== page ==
Did you find that the sincerity came from a particular rapport you established with the students prior to shooting?
We spent a lot of time together, and I think that one of the most important things during those moments was to create trust between each other. They really understood that we were trying to [portray] an image of them that was more precise than the image that people usually have for this kind of group. Young people are always fighting that kind of [negative] energy, especially when they are [immigrants].
Was there anything surprising about the experience of working with young, non-professional actors?
I was very interested in what they had to say about their lives. I was trying to find a relationship between what we had written and what they were thinking. What impressed me was that they were able to concentrate themselves on the work we were doing together. We were able to spend hours a day working on one scene, each time moving closer to [my expectations].
“You are not obliged to stick to a dominant way of thinking and making films.”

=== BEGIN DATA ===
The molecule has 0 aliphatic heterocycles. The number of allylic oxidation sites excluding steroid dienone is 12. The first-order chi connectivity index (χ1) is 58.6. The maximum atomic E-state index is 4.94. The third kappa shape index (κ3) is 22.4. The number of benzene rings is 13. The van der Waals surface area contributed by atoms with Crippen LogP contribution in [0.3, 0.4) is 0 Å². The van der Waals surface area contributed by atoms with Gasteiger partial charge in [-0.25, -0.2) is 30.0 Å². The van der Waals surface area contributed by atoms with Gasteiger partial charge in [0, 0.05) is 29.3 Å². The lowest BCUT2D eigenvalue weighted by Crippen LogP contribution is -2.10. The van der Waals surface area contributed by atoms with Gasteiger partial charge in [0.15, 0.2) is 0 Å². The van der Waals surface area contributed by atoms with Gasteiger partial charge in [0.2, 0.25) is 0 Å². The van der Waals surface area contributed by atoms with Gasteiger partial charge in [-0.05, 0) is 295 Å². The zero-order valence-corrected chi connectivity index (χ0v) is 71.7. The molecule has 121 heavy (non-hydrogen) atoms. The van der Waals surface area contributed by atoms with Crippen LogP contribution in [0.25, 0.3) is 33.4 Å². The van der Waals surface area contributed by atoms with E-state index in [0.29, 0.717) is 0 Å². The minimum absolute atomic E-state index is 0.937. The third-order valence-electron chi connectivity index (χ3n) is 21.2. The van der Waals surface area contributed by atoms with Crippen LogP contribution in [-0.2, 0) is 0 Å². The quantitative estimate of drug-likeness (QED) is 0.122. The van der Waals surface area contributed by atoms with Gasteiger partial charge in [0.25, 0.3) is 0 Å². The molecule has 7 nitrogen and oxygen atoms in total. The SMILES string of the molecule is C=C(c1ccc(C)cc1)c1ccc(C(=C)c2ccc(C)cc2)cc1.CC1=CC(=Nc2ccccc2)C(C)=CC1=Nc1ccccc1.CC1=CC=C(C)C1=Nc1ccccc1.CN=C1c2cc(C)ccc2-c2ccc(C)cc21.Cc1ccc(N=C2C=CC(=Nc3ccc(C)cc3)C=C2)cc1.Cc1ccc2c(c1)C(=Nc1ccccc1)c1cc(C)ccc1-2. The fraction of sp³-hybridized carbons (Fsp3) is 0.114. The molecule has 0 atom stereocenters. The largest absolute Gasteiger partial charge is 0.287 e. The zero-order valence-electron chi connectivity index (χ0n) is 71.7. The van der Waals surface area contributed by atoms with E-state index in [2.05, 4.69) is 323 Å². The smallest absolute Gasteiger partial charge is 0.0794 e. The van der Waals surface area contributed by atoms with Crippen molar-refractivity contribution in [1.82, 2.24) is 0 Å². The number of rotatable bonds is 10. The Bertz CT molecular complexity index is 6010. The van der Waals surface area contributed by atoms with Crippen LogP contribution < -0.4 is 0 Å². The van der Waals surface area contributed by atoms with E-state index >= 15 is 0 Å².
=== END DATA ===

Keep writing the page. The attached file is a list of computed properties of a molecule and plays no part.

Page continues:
Did the children encounter difficulties with the acting process because it was foreign to them?
No, in fact, I think they like acting in front of cameras. They are also used to acting in real life. They are always trying to conform themselves to an image the adults at the school have of them. They all stick to that image. They are also used to trying to be very tough. They really play with that in their real lives in school, so I don’t think it was very difficult for them to do it in front of the camera. The camera didn’t really exist for them, maybe because we worked for a long time before and they were used to it, and also, they’re part of a generation that’s used to being on T.V. and they watch a lot of “Making Of” [shows]. I didn’t have to tell them, for instance, not to look at the camera. It’s not the case when you’re working with people of another generation, I think.